How Green Will the London Olympics Be?

London's 2012 Olympic Games are less than 2012 days away. The Olympic Delivery Authority (ODA), the public body that has to deliver the goods, has launched their plans to make the event the "greenest games in modern times". Their newly released report sets the sustainable standard for everything from building practices to the use of renewable energy. It focuses on reducing carbon emissions, green transport and a high reuse of materials during construction. It says that "90% of demolition materials from the site will be recycled or reused and that at least 20% of materials used in permanent venues and associated works and the Olympic village will be recycled. Some 20% of electricity demand will be met by renewable sources". The Olympic village will be one quarter more energy efficient than current building regulations require and buildings will use 40% less water than current industry standards. It also "aspires" to bring in 50% of all building materials to the site by rail and local waterways - though this would require an extensive upgrade to the existing channel. The site will have its own mini electricity grid, including a state-of-the-art wind turbine 120 metres high, providing enough electricity to supply 1,200 homes for a year.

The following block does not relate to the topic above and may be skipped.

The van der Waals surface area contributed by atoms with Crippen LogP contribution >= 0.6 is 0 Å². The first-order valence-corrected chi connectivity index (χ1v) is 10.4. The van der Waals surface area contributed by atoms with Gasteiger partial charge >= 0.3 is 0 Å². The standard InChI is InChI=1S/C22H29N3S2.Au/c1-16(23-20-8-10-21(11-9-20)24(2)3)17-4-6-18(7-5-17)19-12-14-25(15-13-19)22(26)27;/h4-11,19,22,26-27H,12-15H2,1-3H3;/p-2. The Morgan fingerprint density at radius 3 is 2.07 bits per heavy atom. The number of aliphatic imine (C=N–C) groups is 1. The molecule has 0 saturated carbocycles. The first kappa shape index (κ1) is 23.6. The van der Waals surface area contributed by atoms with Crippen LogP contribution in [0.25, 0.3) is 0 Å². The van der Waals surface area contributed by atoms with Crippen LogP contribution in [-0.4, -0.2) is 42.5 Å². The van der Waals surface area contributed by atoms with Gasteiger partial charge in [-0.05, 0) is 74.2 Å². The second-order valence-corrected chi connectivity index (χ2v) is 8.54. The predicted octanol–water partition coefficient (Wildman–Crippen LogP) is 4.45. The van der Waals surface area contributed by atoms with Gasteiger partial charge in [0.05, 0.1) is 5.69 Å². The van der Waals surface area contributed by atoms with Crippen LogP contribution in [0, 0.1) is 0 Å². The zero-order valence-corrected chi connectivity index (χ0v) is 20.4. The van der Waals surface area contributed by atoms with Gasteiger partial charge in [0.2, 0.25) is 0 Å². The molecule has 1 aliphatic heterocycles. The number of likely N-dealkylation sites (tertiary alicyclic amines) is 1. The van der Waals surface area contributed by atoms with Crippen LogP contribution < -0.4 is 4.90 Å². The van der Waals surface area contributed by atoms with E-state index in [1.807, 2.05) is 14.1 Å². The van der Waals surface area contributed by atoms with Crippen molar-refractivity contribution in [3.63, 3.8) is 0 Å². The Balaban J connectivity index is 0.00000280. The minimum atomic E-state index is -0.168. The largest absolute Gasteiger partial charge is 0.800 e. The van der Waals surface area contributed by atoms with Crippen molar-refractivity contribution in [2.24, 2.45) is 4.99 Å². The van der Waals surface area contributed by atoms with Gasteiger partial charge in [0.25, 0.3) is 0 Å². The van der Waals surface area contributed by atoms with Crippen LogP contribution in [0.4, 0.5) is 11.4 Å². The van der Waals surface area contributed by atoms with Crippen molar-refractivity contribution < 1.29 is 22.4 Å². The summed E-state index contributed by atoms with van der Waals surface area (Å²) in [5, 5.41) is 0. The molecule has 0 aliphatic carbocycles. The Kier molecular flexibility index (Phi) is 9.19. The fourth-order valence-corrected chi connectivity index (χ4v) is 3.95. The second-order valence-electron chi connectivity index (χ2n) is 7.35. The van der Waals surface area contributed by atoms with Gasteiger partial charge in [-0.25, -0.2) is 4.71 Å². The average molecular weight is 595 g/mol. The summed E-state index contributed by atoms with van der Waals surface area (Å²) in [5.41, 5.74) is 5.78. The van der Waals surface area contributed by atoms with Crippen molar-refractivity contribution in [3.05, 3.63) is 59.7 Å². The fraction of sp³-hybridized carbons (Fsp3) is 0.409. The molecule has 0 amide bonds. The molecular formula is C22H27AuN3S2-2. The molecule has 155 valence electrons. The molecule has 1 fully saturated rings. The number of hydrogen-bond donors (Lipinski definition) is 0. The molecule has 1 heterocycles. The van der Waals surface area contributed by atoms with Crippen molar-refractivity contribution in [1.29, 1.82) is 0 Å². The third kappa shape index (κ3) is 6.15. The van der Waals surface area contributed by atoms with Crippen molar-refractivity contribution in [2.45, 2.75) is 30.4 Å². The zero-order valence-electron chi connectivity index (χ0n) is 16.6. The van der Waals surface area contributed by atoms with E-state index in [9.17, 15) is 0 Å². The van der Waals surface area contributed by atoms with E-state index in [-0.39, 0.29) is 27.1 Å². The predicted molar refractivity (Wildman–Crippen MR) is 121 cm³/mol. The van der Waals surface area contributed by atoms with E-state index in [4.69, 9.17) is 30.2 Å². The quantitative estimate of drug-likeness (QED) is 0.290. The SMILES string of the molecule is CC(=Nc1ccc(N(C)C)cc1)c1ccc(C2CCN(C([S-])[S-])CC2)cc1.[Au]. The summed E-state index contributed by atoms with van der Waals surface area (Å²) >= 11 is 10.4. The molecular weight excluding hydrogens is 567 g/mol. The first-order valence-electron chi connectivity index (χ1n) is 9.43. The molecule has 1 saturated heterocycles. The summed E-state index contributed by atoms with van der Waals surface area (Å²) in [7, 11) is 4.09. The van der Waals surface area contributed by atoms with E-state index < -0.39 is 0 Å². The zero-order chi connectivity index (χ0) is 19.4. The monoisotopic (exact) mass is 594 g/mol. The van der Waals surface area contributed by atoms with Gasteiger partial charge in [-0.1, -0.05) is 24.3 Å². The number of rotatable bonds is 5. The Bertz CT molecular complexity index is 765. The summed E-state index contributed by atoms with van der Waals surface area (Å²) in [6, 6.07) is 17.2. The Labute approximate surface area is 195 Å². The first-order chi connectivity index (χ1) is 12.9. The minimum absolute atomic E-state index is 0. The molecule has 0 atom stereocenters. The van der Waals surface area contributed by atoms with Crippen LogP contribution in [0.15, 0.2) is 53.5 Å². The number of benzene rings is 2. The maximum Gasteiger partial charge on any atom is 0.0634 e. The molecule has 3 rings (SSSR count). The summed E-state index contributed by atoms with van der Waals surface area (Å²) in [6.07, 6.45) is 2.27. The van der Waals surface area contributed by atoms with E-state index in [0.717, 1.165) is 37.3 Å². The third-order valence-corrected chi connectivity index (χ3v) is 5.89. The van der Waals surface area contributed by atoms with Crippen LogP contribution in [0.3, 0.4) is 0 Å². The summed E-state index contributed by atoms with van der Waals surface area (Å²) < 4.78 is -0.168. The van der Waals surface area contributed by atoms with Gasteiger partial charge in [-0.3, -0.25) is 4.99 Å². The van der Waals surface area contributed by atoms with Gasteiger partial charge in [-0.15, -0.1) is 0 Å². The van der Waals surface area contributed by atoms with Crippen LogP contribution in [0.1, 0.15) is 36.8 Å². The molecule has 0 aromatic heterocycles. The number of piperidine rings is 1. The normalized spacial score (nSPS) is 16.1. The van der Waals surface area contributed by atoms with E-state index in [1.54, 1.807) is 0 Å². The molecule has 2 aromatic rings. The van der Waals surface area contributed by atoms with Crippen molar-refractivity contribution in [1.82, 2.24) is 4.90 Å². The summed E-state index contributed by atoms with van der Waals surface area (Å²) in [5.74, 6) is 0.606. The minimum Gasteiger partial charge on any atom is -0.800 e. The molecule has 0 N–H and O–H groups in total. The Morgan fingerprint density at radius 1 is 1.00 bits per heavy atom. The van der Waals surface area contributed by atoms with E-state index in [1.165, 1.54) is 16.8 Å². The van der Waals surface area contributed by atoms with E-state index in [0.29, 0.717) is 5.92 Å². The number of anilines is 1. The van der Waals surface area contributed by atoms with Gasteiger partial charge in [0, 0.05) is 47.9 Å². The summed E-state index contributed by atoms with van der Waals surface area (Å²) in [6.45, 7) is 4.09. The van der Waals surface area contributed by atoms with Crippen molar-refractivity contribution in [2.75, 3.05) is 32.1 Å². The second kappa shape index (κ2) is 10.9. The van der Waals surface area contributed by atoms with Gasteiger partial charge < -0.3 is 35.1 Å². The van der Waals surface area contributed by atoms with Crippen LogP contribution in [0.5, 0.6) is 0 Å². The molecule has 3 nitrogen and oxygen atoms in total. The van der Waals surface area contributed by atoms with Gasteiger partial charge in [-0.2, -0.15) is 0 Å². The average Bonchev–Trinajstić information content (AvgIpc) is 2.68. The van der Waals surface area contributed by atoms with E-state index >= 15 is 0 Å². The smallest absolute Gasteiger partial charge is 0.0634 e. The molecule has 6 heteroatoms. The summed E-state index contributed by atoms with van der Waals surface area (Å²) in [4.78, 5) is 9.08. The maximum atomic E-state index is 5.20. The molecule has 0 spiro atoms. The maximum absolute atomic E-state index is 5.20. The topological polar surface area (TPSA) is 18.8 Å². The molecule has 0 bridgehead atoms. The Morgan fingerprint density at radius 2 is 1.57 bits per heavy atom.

Critics say that the plans are a "disappointing missed opportunity". The president of the architecture association said that "sustainability targets for the Olympic village lag worryingly behind the government's own proposals. The ODA sustainability strategy states that the village will be 25% more energy-efficient than buildings built today using current building regulations. Yet the government is already proposing that all new housing should meet that target by 2010 - two years before the games take place". Meanwhile a one hundred year old community allotment garden is to be bulldozed to make way for a footpath. To make matters worse, a report has already been issued that criticizes the handling of the Olympic budget. Stay tuned for years more of controversy. :: Guardian

Tags: London